When Tennessee state representatives Justin Jones and Justin Pearson took the state House floor to protest and demand a gun safety bill, state Rep. Gloria Johnson joined them. They were expelled from the chamber; by one vote, she wasn’t. But she traveled to D.C. with them — the “Tennessee Three,” Democrats in a deep red state who the national party embraced as heroes.
On Tuesday, Johnson announced a campaign for U.S. Senate, challenging freshman Republican Sen. Marsha Blackburn in a state that hasn’t voted for a Democratic senator since 1990. “I think we’ve gotten donations from all 50 states, and all Tennessee counties,” Johnson said in an interview, as she described the first days of her underdog campaign and what she planned to run on.
Americana: At your launch speech, you said that Phil Bredesen got within 10 points of Blackburn in 2018, you needed to close that gap, and a lot had changed since then. But Republicans did just fine in Tennessee last year. What can you point to that shows that voters want a change?
Gloria Johnson: What you have to understand about Tennessee is that most people didn’t understand that we had a full ban on abortion, ready to go. They were shocked and surprised when they found out. They found out, they got much more active, and now there’s a broad coalition for women’s autonomy and abortion care across Tennessee. Eighty percent of Tennesseans believe in abortion care at some level, even if we may not all agree on where that level is.
Americana: The Republican response to that is that Democrats don’t want any limits whatsoever on abortion. Do you want limits?
Gloria Johnson: You know what? I am fine with the Roe standard, 24 weeks. What we hear from our colleagues across the aisle is that Democrats want late term abortion. There’s no late term abortion — nobody decorates their nursery and then decides, oh, we don’t want to have the baby. When there’s a termination, we’re talking about severe complications for either the fetus or to the mother. Those are just tragic decisions that have to be made to save lives.
So, there’s 80% of us that support women’s bodily autonomy, and 80% of Tennesseans believe in gun sense legislation — urban, rural, suburban. I’m a gun owner. I have a gun. I plan on keeping that gun. However, we can keep the guns out of the hands of dangerous people and keep our communities and schools safe.
Americana: Why have Tennesseans been voting Republican if they agree with that?
Gloria Johnson: That’s what gerrymandering is about. They have chosen their voters instead of allowing the voters to choose their elected officials, so they can be extreme and motivate their extreme MAGA Republican base to turn out. They’re not concerned about winning a general election — all they care about is winning a primary. It’s not just gun violence and abortion that’s affected, it’s all of our education stuff – vouchers, privatizing public education, our third grade retention law, these are all extreme things that the majority of Tennesseans do not agree on, yet they do them anyway.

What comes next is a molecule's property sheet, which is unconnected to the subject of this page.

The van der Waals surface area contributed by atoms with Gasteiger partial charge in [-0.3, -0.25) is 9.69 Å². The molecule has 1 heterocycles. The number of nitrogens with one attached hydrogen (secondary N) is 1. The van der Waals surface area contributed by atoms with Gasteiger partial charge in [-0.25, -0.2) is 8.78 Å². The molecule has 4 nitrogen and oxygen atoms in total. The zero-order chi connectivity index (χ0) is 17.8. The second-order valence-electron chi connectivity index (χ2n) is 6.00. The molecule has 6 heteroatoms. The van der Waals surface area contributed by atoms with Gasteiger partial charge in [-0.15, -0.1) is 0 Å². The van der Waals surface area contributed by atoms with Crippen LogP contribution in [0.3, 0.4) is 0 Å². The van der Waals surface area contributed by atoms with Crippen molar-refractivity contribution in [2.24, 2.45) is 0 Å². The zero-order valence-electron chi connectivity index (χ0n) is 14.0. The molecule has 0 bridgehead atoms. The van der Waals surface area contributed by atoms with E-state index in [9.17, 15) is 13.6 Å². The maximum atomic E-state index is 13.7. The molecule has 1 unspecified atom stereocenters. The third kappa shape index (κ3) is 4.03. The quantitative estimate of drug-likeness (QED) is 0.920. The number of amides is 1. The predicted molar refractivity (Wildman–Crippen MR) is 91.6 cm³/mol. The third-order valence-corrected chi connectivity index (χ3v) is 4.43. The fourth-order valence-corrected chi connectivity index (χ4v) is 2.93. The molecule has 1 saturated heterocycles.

This time is different. I’m just a grassroots person. I’m very in touch with what is happening on the ground. And what is happening on the ground is amazing in Tennessee. You truly have a coalition coming together of people that haven’t worked together before. They’re coming together on things like Medicaid expansion, health care, and public schools. And what we’re doing is creating this multiracial, multigenerational coalition that will not be divided.
Americana: In 2018, Bredesen said that he would have voted for Brett Kavanaugh. The story at the time was that this killed Democratic enthusiasm. Is that how it looked to you?
Gloria Johnson: That is a fact. I have all the respect in the world for Gov. Bredesen, but I disagreed with that. I would absolutely have voted against him, and I wouldn’t have had to think twice about that. I’m a woman. I knew exactly what was at stake.
Americana: One of Sen. Blackburn’s priorities is the Kids Online Safety Act. Do you support it?
Gloria Johnson: I’ve absolutely got some serious questions about that. I’m concerned about what the true motives are. I’m going to have to read a lot more on the bill before I make a decision on it, because I’m concerned whether it’s targeting a certain group of people. With legislation like this, you need to think of all the different effects that it could have.
Americana: Maybe the most famous moment of Blackburn’s first term was when she asked Ketanji Brown Jackson if she could “define the word, woman.” How would you answer that question? What is a woman?
Gloria Johnson: What I would say is: It’s a human being who you have spent your career trying to deny full bodily rights to. But it’s kind of funny. They sent a tracker after me this week to ask me that question — a young man. And I told him: If you don’t know now, I don’t think I can help you.